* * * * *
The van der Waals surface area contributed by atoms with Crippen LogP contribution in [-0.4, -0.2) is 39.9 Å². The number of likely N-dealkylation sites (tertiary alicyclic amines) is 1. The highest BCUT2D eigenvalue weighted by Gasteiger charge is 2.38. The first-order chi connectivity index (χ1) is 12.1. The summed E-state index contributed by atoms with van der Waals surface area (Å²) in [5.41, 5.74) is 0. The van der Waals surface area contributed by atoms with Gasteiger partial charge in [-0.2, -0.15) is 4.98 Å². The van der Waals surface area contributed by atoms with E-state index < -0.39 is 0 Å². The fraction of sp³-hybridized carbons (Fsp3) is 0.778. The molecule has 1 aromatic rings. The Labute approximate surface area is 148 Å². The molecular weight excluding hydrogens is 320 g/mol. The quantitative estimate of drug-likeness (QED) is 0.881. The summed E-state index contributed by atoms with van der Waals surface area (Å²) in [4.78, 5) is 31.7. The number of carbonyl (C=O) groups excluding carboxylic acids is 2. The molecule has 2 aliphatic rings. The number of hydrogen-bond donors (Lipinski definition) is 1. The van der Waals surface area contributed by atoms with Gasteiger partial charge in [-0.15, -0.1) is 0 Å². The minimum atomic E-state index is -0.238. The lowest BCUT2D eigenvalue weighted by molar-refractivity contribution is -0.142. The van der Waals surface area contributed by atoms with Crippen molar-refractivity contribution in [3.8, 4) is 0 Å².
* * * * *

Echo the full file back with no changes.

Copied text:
The van der Waals surface area contributed by atoms with Crippen LogP contribution in [-0.4, -0.2) is 39.9 Å². The number of likely N-dealkylation sites (tertiary alicyclic amines) is 1. The highest BCUT2D eigenvalue weighted by Gasteiger charge is 2.38. The first-order chi connectivity index (χ1) is 12.1. The summed E-state index contributed by atoms with van der Waals surface area (Å²) in [5.41, 5.74) is 0. The van der Waals surface area contributed by atoms with Gasteiger partial charge in [-0.2, -0.15) is 4.98 Å². The van der Waals surface area contributed by atoms with E-state index < -0.39 is 0 Å². The fraction of sp³-hybridized carbons (Fsp3) is 0.778. The molecule has 1 aromatic rings. The Labute approximate surface area is 148 Å². The molecular weight excluding hydrogens is 320 g/mol. The quantitative estimate of drug-likeness (QED) is 0.881. The summed E-state index contributed by atoms with van der Waals surface area (Å²) in [4.78, 5) is 31.7. The number of carbonyl (C=O) groups excluding carboxylic acids is 2. The molecule has 2 aliphatic rings. The number of hydrogen-bond donors (Lipinski definition) is 1. The van der Waals surface area contributed by atoms with Gasteiger partial charge in [-0.15, -0.1) is 0 Å². The minimum atomic E-state index is -0.238. The lowest BCUT2D eigenvalue weighted by molar-refractivity contribution is -0.142. The van der Waals surface area contributed by atoms with Crippen molar-refractivity contribution in [3.8, 4) is 0 Å².